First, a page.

An ongoing research project of the Ontario Genealogical Society, Toronto Branch

Park Lot 5

Sherbourne Street to George and Huntley Streets

Granted to Chief Justice William Osgoode, 4 September 1793, who was listed in the York Report as non-resident. Osgoode lost his right to Park Lot 5, and it was patented by Deputy Surveyor General David William Smith 6 March 1798.

On 17 March 1819, David William Smith of Alnwick, Northumberland, England, transferred Park Lot 5 to Duncan Cameron of York (agent) for £500.

A week later, on 24 March 1819, Cameron sold Park Lot 5 to William Allan for £500. William Allan began the process of subdividing Park Lot 5, in 1849, and his son George William Allan continued the process, incorporating a space for the Horticultural Gardens.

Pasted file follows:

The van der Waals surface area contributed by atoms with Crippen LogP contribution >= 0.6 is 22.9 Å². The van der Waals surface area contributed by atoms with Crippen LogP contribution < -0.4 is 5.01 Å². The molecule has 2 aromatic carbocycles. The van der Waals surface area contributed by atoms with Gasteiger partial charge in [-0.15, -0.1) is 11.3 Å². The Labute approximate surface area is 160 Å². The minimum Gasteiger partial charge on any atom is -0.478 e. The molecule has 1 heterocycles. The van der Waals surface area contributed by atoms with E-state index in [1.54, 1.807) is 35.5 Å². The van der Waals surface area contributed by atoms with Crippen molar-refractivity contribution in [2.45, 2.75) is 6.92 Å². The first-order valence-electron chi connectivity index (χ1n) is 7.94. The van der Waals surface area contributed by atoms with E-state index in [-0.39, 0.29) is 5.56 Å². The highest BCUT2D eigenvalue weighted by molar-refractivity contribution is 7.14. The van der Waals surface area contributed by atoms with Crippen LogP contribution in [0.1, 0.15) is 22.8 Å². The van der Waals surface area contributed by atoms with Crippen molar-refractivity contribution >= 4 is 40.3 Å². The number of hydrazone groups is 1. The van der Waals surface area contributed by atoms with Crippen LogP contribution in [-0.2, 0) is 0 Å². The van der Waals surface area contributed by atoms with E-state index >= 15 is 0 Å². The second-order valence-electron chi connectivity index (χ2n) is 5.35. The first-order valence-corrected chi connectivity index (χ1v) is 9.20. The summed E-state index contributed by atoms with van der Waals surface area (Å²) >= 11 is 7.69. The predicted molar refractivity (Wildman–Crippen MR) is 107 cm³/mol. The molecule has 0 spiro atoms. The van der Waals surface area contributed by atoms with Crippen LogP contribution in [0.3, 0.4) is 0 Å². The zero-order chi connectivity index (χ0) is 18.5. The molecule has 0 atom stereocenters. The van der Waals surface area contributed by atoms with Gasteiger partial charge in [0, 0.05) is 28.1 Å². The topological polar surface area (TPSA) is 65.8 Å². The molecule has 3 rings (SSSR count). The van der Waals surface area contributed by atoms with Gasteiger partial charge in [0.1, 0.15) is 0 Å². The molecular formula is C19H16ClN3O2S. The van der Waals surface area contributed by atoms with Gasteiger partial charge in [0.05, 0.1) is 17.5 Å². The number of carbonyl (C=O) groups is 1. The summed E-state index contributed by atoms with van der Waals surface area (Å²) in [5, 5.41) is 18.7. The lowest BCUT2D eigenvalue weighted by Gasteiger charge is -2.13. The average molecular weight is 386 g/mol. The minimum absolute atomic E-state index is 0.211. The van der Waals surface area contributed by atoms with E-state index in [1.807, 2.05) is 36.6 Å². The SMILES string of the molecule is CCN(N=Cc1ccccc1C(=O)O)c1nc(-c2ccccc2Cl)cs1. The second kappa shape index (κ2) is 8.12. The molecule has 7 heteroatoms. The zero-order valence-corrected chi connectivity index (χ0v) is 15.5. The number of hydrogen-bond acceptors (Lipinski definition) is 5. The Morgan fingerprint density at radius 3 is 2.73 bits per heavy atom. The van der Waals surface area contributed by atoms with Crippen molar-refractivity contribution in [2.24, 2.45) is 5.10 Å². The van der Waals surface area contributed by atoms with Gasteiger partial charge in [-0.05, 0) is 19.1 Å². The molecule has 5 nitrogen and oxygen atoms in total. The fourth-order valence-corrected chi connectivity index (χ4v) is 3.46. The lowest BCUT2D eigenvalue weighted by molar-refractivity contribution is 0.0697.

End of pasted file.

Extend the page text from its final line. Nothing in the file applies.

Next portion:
Points of Interest

  • Allan Gardens on Carlton Street
  • Homewood Avenue, named for “Home Wood”, the cottage built by George William Allan
  • The curves on Wellesley Street (formerly Wellesley Crescent), and on Dundas Street (formerly Wilton Crescent), go from lot line to lot line of Park Lot 5. George William Allan’s developer would have laid out streets only within the Park Lot.

Today, the most prominent reminder of Park Lot 5 is Allan Gardens. This 1910 palm house serves as entry to 16,000 square feet of greenhouses. (photo by Jane E. MacNamara, July 2010)